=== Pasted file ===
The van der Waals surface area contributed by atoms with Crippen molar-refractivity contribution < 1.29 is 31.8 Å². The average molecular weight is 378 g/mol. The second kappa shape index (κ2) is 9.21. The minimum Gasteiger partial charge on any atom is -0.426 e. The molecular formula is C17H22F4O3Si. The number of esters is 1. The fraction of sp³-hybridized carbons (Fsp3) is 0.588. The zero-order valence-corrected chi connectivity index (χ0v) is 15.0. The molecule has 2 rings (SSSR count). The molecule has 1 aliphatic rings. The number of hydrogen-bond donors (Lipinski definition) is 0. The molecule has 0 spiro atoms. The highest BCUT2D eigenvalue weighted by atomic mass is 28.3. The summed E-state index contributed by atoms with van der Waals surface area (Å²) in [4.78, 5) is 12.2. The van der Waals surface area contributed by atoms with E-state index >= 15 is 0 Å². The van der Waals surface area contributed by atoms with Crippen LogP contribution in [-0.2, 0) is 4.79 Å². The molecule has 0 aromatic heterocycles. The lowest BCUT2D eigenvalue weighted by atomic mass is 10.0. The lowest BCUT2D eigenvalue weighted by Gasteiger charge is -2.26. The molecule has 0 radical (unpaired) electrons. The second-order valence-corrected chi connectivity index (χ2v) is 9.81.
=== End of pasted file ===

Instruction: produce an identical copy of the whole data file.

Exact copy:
The van der Waals surface area contributed by atoms with Crippen molar-refractivity contribution < 1.29 is 31.8 Å². The average molecular weight is 378 g/mol. The second kappa shape index (κ2) is 9.21. The minimum Gasteiger partial charge on any atom is -0.426 e. The molecular formula is C17H22F4O3Si. The number of esters is 1. The fraction of sp³-hybridized carbons (Fsp3) is 0.588. The zero-order valence-corrected chi connectivity index (χ0v) is 15.0. The molecule has 2 rings (SSSR count). The molecule has 1 aliphatic rings. The number of hydrogen-bond donors (Lipinski definition) is 0. The molecule has 0 spiro atoms. The highest BCUT2D eigenvalue weighted by atomic mass is 28.3. The summed E-state index contributed by atoms with van der Waals surface area (Å²) in [4.78, 5) is 12.2. The van der Waals surface area contributed by atoms with E-state index >= 15 is 0 Å². The van der Waals surface area contributed by atoms with Crippen LogP contribution in [-0.2, 0) is 4.79 Å². The molecule has 0 aromatic heterocycles. The lowest BCUT2D eigenvalue weighted by atomic mass is 10.0. The lowest BCUT2D eigenvalue weighted by Gasteiger charge is -2.26. The molecule has 0 radical (unpaired) electrons. The second-order valence-corrected chi connectivity index (χ2v) is 9.81.